Love also possess great vision for his position, meaning he can be relied upon to make the right play with the ball and be an offensive hub. That ability carries more significance at the center position.

Part of why the Cavs traded for Love was because they knew he was capable of carrying a larger load as James ages. With James preserving himself in order to try and make a seventh straight NBA Finals, next year is the perfect time to start utilizing Love more in the regular season.

The sacrifices Love has made over the past two seasons have helped the Cavs play at their highest level possible. While maximizing him more in the regular season may not yield the best production possible with this roster, it’ll help reduce the load on everybody and keep the team in good shape to compete in the post-season. Who knows, it’s possible that the Cavs discover something that works with Love as an offensive hub and choose to keep it come playoffs.

A taste of what’s to come

Beyond the lineup adjustments, the biggest change in the playoffs was Kyrie Irving returning to form after his knee surgery. He returned to the level of play that Cavs fans have become accustomed to, then surpassed all expectations.

Shortly after his twenty fourth birthday Irving showed that he can be one of the most devastating offensive weapons in the NBA. His improvement moving forward likely won’t come in the form of dramatic leaps in efficiency or raw numbers, as he already brings that to the table. Rather, the improvements will come from a better understanding of the game. Knowing when to force the issue, when to rotate the ball and when to take over. The defensive end of the floor is obviously what many will point to, and rightfully so, but his greatest impact will come from his contributions on the offensive side of the floor. His mastery of that end will be what takes him from being a star, to a superstar.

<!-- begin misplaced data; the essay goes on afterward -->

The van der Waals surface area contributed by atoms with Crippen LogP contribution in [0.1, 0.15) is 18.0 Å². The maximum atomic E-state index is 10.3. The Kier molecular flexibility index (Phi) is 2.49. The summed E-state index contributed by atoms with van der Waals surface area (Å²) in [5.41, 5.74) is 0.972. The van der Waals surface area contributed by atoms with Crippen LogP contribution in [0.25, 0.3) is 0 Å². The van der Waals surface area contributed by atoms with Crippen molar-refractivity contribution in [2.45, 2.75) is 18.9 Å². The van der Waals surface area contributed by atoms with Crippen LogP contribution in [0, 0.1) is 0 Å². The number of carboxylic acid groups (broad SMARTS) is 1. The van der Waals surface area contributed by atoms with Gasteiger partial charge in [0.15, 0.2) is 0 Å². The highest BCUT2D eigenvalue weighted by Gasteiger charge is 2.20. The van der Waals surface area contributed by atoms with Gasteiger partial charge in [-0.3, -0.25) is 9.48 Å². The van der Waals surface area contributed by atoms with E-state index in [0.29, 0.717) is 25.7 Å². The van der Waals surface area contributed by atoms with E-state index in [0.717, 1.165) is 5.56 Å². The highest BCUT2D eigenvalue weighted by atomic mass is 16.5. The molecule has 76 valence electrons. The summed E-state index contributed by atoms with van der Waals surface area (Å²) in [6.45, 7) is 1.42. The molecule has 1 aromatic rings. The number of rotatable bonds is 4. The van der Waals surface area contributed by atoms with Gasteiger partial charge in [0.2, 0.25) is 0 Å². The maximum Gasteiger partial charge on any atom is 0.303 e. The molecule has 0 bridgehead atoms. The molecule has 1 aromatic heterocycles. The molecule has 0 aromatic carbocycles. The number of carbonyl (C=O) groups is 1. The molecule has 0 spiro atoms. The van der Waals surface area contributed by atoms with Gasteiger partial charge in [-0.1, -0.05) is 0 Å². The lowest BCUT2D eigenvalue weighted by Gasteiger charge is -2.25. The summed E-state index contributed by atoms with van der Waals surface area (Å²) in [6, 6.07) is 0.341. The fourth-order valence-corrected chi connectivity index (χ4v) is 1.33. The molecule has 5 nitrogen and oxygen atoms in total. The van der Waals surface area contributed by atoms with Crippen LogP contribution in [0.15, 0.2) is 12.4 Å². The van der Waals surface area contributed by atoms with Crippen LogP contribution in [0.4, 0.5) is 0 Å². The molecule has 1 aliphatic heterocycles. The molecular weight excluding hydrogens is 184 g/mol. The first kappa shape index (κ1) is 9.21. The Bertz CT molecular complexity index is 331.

Ideally, Irving develops into a solid team defender, similar to the way Steph Curry plays within the Warriors defensive schemes. But defending elite point guards will always be a team effort, as you’ll never see a point guard left on an island against Curry, Irving, Chris Paul, Damian Lillard or other greats at the position.

Irving represents the future of the Cavaliers, both as the eventual face of the franchise, and as the bulk of the internal growth they can expect from their current roster. In a regular season that carries little significance for the Cavs, nurturing Irving and helping him cement himself in the conversation of best point guard in the NBA will be a top priority. After having to go through four coaches in five years and multiple offensive and defensive systems, it appears he will finally have stability in his career. He has erased questions of whether or not you can win with him, now all that is left is answering the question of what is next.

While the spectre of the Golden State Warriors looms over the NBA, the Cavs can attest to how long and grueling the process of finding continuity, managing egos and sacrificing for the good of the team can be. The Cavs are running back a talented core with a lot left in the tank, a core that has been united in earning a championship and that trusts the person next to them. The Warriors have provided them with added motivation next year and the opportunity to pull off another historic upset.